Burials In Several Earths

by The Radiophonic Workshop

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  • Record/Vinyl + Digital Album

    Paying homage to what has come before, the vinyl edition of Burials In Several Earths is spread across four 10"s to mirror the 2003 Music from the BBC Radiophonic Workshop LP released by Aphex Twin's Rephlex recordings. Inside the sturdy outer box you will find each 10" vinyl housed in a printed individually-designed sleeve, plus fold-out poster insert.

    Includes unlimited streaming of Burials In Several Earths via the free Bandcamp app, plus high-quality download in MP3, FLAC and more.
    ships out within 4 days

      £30 GBP or more 

     

  • Streaming + Download

    Includes unlimited streaming via the free Bandcamp app, plus high-quality download in MP3, FLAC and more.
    Purchasable with gift card

      £7 GBP  or more

     

  • Compact Disc (CD) + Digital Album

    Double CD edition of 'Burials in Several Earths', gatefold lancing pack with the album encased in fittingly spellbinding artwork by Folklore Tapes head researcher David Chatton Barker. Includes fold-out poster insert.

    Includes unlimited streaming of Burials In Several Earths via the free Bandcamp app, plus high-quality download in MP3, FLAC and more.
    ships out within 4 days

      £10 GBP or more 

     

  • Full Digital Discography

    Get all 4 The Radiophonic Workshop releases available on Bandcamp and save 25%.

    Includes unlimited streaming via the free Bandcamp app, plus high-quality downloads of Possum (Original Motion Picture Soundtrack), Proximity Edit, Everything You Can Imagine Is Real, and Burials In Several Earths. , and , .

    Purchasable with gift card

      £16.50 GBP or more (25% OFF)

     

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about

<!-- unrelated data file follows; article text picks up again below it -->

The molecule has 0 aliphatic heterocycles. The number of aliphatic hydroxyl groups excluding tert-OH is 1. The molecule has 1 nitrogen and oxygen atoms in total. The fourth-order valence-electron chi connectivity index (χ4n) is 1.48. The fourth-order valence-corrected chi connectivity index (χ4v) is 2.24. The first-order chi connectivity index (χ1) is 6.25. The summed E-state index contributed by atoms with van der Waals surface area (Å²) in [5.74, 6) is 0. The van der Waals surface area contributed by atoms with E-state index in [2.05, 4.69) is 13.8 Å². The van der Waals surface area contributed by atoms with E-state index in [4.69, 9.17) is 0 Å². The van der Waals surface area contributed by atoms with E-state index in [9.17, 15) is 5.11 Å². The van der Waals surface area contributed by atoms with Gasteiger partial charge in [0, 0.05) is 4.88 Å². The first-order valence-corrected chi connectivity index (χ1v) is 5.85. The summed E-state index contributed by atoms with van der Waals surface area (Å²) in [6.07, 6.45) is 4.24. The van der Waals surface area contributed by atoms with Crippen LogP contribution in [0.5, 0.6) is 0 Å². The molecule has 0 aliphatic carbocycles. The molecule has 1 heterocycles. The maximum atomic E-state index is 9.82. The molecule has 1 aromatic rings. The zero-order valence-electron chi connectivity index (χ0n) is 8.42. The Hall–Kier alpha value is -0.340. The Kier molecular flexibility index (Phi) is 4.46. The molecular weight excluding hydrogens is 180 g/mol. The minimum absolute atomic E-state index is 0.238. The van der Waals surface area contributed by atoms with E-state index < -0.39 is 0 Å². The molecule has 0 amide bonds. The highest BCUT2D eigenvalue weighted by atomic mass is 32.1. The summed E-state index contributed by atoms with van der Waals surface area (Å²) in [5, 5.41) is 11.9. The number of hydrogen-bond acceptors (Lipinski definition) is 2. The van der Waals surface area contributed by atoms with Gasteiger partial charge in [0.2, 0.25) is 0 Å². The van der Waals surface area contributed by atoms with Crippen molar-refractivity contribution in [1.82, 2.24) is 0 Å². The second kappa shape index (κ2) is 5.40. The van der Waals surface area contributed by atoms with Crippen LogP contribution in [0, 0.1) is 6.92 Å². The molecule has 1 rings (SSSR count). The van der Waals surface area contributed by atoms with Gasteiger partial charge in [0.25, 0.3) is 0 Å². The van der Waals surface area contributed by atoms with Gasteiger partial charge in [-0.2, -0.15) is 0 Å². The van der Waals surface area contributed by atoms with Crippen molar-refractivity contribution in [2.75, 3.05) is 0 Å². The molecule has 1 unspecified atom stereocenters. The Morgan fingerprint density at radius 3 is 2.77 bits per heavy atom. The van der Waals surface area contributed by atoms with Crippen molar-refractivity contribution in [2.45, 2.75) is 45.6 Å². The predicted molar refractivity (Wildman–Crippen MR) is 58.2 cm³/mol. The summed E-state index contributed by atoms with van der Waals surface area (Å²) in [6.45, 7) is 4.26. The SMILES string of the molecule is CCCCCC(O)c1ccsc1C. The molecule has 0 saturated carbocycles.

Burials In Several Earths is a brand new work by the legendary Radiophonic Workshop, the soundtrack architects behind classic British TV music such as Doctor Who and The Hitchhiker's Guide to the Galaxy. An evocative suite of synth improvisations, Burials In Several Earths evokes the haunting qualities of their classic work whilst exploring fresh new vistas of sound. This is the first new music by the Workshop to see a commercial release since 1985.

The Radiophonic Workshop on Burials In Several Earths:

The improvisation was done blind - with no preconceptions nor any real start point. We wanted to see what happened if we allowed people to react together with their machines in a very unplanned and spontaneous way. The computers and sequencers were switched off and it led to a very human interaction between all of us. It is important that we maintained this feeling of spontaneity on the final discs - so minimal editing has taken place. What you hear is what happened in the moment. It was liberating to work in such a formless, freeing and immediate way. As we listened back it became obvious that some sections had evolved naturally as “dark” themes, others “watery”, another felt like a journey and so on. We started looking for titles that might reflect these improvised movements and moods. The titles for each piece here are taken from Francis Bacon’s incomplete New Atlantis novel/poem. Bacon portrays a future vision of human discovery and knowledge, expressing his aspirations for humankind, a utopian vision of a perfect and highly functioning technological future. The book depicts a land where "generosity and enlightenment, dignity and splendour, piety and public spirit" are the commonly held qualities of the inhabitants. Strangely relevant in our post-digital age many of the predictions are startling in the way they map against current ideologies and technologies.

While the poem itself was not the influence nor starting point for the improvisations that make up the body of the Burials In Several Earths the ideas in the novel seemed to fit the work as well as provide an obvious link to the history of the Radiophonic Workshop itself and the infamous Room 13 where the workshop began its work at BBC Maida Vale.

credits

released May 19, 2017

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The Radiophonic Workshop London, UK

Founded in 1958 by Desmond Briscoe and Daphne Oram, the BBC Radiophonic Workshop was home to a maverick group of experimental composers, sound engineers and musical innovators.
Now, original members Peter Howell, Roger Limb, Dr Dick Mills, Paddy Kingsland and Mark Ayres are back working together, described by the music press as the ‘Electronic Buena Vista Social Club’ and ‘The British Kraftwerk’
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